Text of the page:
As long as these water levels are kept in balance, the contaminated water will not leak into the ground, he said.
“We will maintain the current balance for a while,” said Matsumoto, adding that the utility is not sure how long it will have to do so.
This means the water from inside the buildings will not leak out and contaminate the groundwater. But because groundwater continues to flow into the buildings, Tepco’s water removal efforts are endless and until the problem is resolved, the plant won’t be brought under control.
The reactor basements contained 77,000 tons of radioactive water as of Nov. 8. Until most is cleared out, it won’t be possible to spot cracks or holes in the containment vessels.
In addition, the amount of radioactive waste, particularly sludge, created through processing tainted water keeps increasing. The amount of sludge was 581 cu. meters as of Nov. 8. Reactors 1, 2 and 3, which suffered meltdowns, are currently being cooled by circulating the contaminated water, which is being processed before it is pumped in.
To keep the radioactive water from draining into the sea, Tepco started constructing an underground wall between the shore and the reactor buildings late last month.
The wall, about 800 meters long and 22 to 23 meters deep, will take two years to complete.
Experts say, however, that building the containment wall just on the east side will not be effective.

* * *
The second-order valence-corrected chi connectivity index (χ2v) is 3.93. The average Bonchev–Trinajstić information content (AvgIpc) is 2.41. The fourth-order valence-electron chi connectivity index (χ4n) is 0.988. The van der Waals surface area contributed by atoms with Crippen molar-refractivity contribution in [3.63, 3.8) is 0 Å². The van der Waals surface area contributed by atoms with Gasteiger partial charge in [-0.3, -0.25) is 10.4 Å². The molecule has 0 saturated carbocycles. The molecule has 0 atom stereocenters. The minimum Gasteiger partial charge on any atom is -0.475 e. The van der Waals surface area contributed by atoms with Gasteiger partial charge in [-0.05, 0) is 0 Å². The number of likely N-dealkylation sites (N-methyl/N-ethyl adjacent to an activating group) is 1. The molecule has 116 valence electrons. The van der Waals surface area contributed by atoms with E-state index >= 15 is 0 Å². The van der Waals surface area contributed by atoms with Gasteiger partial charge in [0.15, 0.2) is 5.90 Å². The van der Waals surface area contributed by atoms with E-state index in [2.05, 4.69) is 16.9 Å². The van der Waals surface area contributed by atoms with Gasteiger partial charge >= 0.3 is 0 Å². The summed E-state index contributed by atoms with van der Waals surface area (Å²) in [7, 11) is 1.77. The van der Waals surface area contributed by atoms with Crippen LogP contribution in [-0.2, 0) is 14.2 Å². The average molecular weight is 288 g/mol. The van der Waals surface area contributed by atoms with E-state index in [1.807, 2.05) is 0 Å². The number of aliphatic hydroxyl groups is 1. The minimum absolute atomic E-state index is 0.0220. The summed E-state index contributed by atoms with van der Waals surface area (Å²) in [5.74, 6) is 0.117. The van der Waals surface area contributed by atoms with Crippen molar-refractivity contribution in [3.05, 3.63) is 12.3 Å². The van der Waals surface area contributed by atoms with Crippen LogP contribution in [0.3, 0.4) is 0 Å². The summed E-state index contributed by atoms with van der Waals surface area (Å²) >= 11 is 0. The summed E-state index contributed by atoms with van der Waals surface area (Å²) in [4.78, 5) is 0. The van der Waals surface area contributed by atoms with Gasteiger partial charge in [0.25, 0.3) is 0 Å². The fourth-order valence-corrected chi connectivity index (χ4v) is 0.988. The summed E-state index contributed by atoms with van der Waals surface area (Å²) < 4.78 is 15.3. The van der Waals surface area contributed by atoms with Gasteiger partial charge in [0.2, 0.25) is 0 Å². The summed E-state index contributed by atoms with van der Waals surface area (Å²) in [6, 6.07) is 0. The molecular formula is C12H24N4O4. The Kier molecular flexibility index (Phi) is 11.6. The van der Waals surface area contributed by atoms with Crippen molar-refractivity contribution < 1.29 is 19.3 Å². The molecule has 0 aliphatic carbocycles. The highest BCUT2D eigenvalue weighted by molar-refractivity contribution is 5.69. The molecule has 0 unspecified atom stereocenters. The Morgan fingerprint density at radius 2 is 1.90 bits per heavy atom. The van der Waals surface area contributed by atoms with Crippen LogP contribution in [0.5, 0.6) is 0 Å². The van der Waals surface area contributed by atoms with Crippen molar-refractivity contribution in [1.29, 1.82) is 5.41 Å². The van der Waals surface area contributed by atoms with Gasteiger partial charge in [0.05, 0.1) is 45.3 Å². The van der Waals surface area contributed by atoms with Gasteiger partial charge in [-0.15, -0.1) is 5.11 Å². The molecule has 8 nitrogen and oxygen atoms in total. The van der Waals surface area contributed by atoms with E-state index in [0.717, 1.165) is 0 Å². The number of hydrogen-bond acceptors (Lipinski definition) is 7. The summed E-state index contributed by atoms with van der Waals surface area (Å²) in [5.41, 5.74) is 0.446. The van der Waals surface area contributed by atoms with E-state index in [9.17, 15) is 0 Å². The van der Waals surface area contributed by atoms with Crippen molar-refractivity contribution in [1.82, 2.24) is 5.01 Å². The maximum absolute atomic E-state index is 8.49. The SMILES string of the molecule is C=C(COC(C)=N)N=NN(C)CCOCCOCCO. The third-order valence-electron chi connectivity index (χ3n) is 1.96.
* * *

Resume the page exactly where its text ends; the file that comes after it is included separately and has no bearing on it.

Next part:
“The groundwater keeps flowing in the direction of the sea. Even if the wall blocks a certain amount of it, the water will accumulate behind it, eventually build up and flow around the wall into the ocean,” said Yoshikazu Suzuki, who heads Chiba-based Kimitsu System Co., which specializes in soil and water decontamination.
It would be more effective to build a wall around the west, north and south sides to keep the groundwater from reaching the reactor and turbine buildings rather than building a wall by the sea, said Suzuki, who surmises the contaminated water is already flowing into the groundwater and sea. He said Tepco should then dig wells at the plant complex to pump the contaminated water out of the ground.
Tepco considered the full enclosure option but decided against it for now because it entails further risk and would upset the current water level balance, posing the danger of the contaminated water inside the buildings escaping into the ground.
Taking thyroid tests to the children in Fukushima (NHK, Nov 14, 2011)
Doctors in Fukushima Prefecture are hitting the road to improve children’s’ access to thyroid tests in an effort to spot possible health problems associated with the nuclear accident in the prefecture.
Medical personnel visited a health center and a nursery school in Kawamata Town on Monday and conducted ultrasound scans on about 240 children. The town is about 47 kilometers from the Fukushima Daiichi nuclear plant.
The tests, which began last month, were initially available only at a medical university in Fukushima City.
People not living in the city found it hard to bring their children to the university for the tests.
The tests cover about 360,000 children in the prefecture who were 18 years old or younger as of April 1st, about 20 days after the accident.
Radioactive iodine released from the nuclear plant could accumulate in the thyroid glands of children and raise their risk of developing cancer.